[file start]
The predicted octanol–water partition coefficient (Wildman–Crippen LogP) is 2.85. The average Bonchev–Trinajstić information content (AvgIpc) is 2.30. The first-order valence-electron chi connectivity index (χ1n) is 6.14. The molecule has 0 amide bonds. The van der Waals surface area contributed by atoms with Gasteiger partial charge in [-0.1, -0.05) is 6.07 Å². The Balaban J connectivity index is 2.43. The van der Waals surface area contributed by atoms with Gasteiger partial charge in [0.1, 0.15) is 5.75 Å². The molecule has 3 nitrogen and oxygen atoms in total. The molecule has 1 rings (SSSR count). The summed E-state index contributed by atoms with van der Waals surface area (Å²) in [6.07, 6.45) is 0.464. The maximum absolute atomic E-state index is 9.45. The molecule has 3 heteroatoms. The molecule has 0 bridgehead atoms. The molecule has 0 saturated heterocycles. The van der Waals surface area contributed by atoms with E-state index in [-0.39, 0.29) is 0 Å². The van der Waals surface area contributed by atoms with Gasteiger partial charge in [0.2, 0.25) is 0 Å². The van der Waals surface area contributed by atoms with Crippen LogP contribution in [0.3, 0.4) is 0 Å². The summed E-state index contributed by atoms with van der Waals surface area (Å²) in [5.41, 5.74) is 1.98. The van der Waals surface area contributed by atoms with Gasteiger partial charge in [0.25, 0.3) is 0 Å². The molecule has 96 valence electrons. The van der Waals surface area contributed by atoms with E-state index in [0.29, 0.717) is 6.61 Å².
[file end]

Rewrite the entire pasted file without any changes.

The predicted octanol–water partition coefficient (Wildman–Crippen LogP) is 2.85. The average Bonchev–Trinajstić information content (AvgIpc) is 2.30. The first-order valence-electron chi connectivity index (χ1n) is 6.14. The molecule has 0 amide bonds. The van der Waals surface area contributed by atoms with Gasteiger partial charge in [-0.1, -0.05) is 6.07 Å². The Balaban J connectivity index is 2.43. The van der Waals surface area contributed by atoms with Gasteiger partial charge in [0.1, 0.15) is 5.75 Å². The molecule has 3 nitrogen and oxygen atoms in total. The molecule has 1 rings (SSSR count). The summed E-state index contributed by atoms with van der Waals surface area (Å²) in [6.07, 6.45) is 0.464. The maximum absolute atomic E-state index is 9.45. The molecule has 3 heteroatoms. The molecule has 0 bridgehead atoms. The molecule has 0 saturated heterocycles. The van der Waals surface area contributed by atoms with E-state index in [-0.39, 0.29) is 0 Å². The van der Waals surface area contributed by atoms with Gasteiger partial charge in [0.2, 0.25) is 0 Å². The van der Waals surface area contributed by atoms with Crippen LogP contribution in [0.3, 0.4) is 0 Å². The summed E-state index contributed by atoms with van der Waals surface area (Å²) in [5.41, 5.74) is 1.98. The van der Waals surface area contributed by atoms with Gasteiger partial charge in [0.25, 0.3) is 0 Å². The molecule has 96 valence electrons. The van der Waals surface area contributed by atoms with E-state index in [0.29, 0.717) is 6.61 Å².